Jury sides with O’Neal, he keeps Warhol portrait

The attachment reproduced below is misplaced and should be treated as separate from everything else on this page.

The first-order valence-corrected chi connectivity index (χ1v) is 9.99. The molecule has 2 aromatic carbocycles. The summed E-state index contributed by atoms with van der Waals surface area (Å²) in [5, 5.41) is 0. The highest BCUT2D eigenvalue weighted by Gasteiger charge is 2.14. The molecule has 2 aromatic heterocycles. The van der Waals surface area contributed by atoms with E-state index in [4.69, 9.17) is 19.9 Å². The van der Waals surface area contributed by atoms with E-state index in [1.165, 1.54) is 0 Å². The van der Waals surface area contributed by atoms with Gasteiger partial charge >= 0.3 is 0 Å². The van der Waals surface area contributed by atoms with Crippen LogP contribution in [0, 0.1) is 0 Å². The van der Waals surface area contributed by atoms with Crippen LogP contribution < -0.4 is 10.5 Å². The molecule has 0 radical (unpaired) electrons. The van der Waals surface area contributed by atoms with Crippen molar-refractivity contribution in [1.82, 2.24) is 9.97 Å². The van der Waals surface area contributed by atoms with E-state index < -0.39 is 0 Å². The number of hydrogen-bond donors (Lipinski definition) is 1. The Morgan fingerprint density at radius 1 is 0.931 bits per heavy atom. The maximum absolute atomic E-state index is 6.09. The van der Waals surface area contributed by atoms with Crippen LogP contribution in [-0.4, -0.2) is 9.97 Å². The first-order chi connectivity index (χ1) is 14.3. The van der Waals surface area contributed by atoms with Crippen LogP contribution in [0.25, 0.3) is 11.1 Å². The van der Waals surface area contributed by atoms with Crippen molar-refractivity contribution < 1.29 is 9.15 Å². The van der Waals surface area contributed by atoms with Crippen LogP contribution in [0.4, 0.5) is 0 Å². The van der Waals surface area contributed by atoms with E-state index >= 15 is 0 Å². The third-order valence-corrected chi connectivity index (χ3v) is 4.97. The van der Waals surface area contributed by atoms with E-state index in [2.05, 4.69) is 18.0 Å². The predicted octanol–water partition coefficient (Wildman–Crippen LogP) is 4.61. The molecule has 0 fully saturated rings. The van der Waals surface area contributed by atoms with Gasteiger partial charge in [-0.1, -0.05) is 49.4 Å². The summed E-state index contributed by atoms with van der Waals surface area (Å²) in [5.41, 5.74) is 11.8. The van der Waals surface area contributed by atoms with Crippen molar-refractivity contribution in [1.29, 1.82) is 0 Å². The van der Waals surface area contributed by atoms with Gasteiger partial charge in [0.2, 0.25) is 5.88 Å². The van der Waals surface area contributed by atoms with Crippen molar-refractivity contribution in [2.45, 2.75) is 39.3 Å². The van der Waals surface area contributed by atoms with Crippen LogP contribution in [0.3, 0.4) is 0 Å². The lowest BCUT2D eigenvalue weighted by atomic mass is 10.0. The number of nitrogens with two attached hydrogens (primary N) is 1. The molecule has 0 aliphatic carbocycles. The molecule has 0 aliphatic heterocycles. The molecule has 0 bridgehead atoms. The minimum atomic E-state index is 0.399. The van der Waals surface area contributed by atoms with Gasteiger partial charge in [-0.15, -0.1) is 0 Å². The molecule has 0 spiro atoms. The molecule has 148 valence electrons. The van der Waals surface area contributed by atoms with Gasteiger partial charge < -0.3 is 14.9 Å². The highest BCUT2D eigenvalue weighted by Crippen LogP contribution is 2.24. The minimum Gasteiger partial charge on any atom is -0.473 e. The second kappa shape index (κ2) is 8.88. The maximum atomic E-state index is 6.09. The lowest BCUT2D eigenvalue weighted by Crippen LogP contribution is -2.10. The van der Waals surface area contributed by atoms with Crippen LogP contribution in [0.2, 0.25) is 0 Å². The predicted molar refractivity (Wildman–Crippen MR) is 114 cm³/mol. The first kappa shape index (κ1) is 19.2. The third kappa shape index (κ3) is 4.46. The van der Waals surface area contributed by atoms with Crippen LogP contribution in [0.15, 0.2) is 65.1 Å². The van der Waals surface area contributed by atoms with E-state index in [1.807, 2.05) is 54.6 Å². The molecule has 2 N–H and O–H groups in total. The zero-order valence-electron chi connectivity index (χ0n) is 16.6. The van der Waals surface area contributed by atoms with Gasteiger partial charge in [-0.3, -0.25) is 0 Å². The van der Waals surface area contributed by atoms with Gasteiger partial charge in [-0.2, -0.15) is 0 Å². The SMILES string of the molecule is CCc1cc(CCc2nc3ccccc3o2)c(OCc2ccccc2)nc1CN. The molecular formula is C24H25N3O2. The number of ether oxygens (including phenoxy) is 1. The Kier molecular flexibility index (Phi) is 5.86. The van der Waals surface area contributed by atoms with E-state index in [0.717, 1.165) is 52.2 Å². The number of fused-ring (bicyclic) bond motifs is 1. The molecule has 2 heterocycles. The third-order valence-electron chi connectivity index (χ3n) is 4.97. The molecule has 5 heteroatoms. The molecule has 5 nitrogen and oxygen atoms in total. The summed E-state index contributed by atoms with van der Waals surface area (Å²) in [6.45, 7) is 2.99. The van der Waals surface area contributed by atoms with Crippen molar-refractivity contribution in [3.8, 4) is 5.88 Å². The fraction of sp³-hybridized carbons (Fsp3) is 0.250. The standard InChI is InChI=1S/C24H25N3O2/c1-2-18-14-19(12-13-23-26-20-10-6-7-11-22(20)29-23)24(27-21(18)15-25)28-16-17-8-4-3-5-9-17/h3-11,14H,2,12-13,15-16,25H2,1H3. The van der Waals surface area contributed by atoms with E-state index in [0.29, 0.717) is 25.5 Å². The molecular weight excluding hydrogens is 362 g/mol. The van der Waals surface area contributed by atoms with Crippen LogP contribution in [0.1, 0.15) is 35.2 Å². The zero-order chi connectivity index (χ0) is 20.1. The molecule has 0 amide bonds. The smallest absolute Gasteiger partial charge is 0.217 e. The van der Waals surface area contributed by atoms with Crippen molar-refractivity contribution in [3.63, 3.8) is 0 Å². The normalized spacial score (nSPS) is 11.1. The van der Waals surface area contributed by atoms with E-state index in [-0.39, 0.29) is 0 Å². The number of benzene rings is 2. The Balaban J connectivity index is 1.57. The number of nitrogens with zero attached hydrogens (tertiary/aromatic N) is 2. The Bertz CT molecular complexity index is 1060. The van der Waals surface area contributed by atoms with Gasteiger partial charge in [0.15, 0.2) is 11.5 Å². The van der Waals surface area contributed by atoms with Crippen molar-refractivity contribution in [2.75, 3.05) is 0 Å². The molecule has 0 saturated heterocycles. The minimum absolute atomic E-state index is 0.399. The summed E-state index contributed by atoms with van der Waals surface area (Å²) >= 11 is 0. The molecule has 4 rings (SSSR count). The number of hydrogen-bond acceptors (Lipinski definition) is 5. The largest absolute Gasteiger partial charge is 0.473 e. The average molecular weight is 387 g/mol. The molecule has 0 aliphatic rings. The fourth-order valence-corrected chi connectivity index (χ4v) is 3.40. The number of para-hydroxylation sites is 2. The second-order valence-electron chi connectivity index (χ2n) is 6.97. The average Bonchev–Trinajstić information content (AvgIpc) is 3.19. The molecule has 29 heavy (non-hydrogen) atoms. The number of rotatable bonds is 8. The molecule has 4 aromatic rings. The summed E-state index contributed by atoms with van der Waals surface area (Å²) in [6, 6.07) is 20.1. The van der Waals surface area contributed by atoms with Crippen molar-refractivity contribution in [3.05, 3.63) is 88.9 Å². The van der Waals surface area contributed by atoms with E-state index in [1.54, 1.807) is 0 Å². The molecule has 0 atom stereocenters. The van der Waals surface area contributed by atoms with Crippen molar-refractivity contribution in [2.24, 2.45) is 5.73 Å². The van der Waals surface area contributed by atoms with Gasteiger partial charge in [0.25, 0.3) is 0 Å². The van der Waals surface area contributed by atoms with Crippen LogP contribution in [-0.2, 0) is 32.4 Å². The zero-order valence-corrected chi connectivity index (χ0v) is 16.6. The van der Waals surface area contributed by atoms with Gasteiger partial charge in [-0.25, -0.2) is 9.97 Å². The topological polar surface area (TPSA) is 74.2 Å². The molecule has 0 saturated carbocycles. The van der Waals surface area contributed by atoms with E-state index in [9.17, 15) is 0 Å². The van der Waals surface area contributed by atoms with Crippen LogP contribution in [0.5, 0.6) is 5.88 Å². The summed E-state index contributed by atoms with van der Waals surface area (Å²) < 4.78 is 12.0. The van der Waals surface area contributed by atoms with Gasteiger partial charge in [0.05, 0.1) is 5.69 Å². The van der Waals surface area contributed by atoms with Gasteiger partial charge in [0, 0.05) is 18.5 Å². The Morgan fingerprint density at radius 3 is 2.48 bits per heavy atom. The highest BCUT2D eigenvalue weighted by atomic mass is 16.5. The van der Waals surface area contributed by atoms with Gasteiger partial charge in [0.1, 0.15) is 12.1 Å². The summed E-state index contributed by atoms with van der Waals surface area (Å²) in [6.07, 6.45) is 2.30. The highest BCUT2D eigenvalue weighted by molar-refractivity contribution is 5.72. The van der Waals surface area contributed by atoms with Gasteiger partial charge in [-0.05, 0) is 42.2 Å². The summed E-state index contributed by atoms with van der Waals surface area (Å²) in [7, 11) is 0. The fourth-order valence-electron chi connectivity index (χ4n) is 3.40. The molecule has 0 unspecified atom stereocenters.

LOS ANGELES — For most of the last 33 years, an Andy Warhol portrait of Farrah Fawcett has hung in the home of her longtime lover, Ryan O’Neal, and a jury’s verdict ensures that is where it will stay. For nearly a month, O’Neal has been in a courtroom as lawyers for the University of Texas at Austin sought to gain possession of the portrait, arguing that Fawcett bequeathed the artwork to the school upon her death. O’Neal fought back and testified last week that the portrait was his closest remaining connection to Fawcett, who died in 2009. The actor’s descriptions of talking to the portrait and feeling the presence of the Charlie’s Angels actress were among the last words that jurors focused on, asking to hear his testimony again Thursday morning. Within 90 minutes of reviewing the testimony Thursday, the panel returned a 9-3 verdict in favour of O’Neal. The actor wasn’t present for the jury’s decision, but his sons Patrick and Redmond O’Neal clasped hands and hugged after hearing the result. Patrick O’Neal said he spoke to his father and “he was very happy.” The actor’s attorney said O’Neal was having a medical procedure and that’s why he wasn’t in court Thursday. The artwork is valuable, with experts estimating it is worth between $800,000 and $12 million. Ryan O’Neal, however, told jurors he had no intention of selling it and wanted to pass it down to his only son with Fawcett, Redmond. Fawcett left all her artwork, including a nearly identical Warhol portrait, to her alma mater. The model-actress left nothing to O’Neal, who was her companion for nearly 30 years. Within days of Fawcett’s death, O’Neal took one of two portraits of the actress that Warhol created in 1980 from her condominium. O’Neal had the permission of the trustee of Fawcett’s belongings and testified the portrait was a gift from Warhol for arranging the artist’s portrait session. University lawyers attempted to discredit O’Neal’s ownership claims with footage from Fawcett’s reality show and a 20/20 TV segment documenting the portraits’ creation.